Governor makes the Vineyard rounds

Baker lauds Lake Street Landing project and visits with Ernie Boch Jr.


Gov. Charlie Baker visited the rebuilt ramp and docks at Lake Street Landing Saturday afternoon for a ribbon-cutting ceremony. Lt. Gov. Karyn Polito came to the landing a year earlier and presented Tisbury with a $680,000 grant to rehab the bulkhead and pier, paid for with a Seaport grant.

Baker told those gathered that the Community Compact Program made funding the Lake Street Landing project possible, and the program has been popular statewide. Among other things, municipalities have been able to seek guidance on best practices on subjects of their choosing, he said.

“As I stand here today, all 351 cities and towns in Massachusetts have signed a compact agreement to work on at least on best practice, and all in we’ve had over 850 best practices that local communities have pursued,” he said.

“That was the first executive order I signed when we took office,” Baker said of the Community Compact program.

Later in the afternoon, Baker attended a cocktail party at Ernie Boch Jr.’s estate in Edgartown. Dozens of people sipped cocktails and ate appetizers as the governor worked the crowd, posing for photographs.

The governor and his wife, Lauren, even posed with Boch with one of his llama statues.

Boch called Baker the “best governor that has ever been in the state of Massachusetts, and the greatest governor in the history of the United States.”

Baker thanked Boch and then used a little self-deprecating humor before noting that he is the “most popular governor” in the country. “When I came home and told Lauren I have great news, I have a 70 percent favorability rating, highest rating of any elected governor in the United States, wasn’t that great? She said in our house a 70 is a C. We don’t ever worry about getting full of ourselves.”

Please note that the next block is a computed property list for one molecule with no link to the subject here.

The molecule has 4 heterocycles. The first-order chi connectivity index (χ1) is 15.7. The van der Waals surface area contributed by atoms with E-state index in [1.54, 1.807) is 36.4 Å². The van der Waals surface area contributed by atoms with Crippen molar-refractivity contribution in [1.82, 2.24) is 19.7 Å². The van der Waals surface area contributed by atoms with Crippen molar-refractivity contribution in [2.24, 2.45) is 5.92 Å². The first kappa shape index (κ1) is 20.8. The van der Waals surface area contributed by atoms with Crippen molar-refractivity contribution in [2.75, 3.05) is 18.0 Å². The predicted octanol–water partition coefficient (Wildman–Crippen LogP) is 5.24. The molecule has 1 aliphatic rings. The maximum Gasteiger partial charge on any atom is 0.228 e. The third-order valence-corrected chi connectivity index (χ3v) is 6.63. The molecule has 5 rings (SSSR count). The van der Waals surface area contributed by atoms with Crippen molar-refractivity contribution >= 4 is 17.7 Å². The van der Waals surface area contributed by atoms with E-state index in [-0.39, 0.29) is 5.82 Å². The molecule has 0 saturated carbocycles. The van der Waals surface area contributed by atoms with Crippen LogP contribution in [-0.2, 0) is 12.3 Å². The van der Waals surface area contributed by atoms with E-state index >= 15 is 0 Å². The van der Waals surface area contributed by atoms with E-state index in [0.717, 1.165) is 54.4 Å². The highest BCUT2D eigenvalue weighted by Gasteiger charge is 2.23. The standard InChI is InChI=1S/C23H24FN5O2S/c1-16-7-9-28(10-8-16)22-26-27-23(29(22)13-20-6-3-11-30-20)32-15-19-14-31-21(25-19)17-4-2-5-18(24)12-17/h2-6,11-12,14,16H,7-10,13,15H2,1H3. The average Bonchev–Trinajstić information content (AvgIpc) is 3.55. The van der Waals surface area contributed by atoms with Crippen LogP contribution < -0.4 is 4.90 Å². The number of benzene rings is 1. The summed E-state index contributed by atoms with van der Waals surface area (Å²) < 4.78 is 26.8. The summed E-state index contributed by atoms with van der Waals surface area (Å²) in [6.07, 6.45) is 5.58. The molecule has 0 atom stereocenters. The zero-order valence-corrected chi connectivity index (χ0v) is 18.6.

Baker pointed out that he and Polito got their start in local government, and even gave a shout out to Grande, the Tisbury town administrator, who was also in attendance.

Massachusetts was ranked as the 25th best state to do business in when Baker took office. “Today, Massachusetts, according to that same survey, is eighth,” he said. There have been 160,000 jobs created, and the unemployment rate has fallen in every county in the state, Baker told the crowd.

His brief talk also touched on the state’s education test scores and progress on prevention in the opioid crisis. “We don’t just say the word collaborate, we actually mean it, believe it, and work it,” Baker said.

He also touched on the political climate, noting that his mom was a Democrat and his father a Republican. “When my parents talked politics, they were having a conversation. It wasn’t about winning or losing an argument, it was about trying to understand where the other person was coming from, and trying to figure out how to get something done based on where they stood,” Baker said. “One of the things we are very proud of is here in Massachusetts, we have great relationships with our colleagues on both sides of the aisle.”

George Brennan contributed to this report.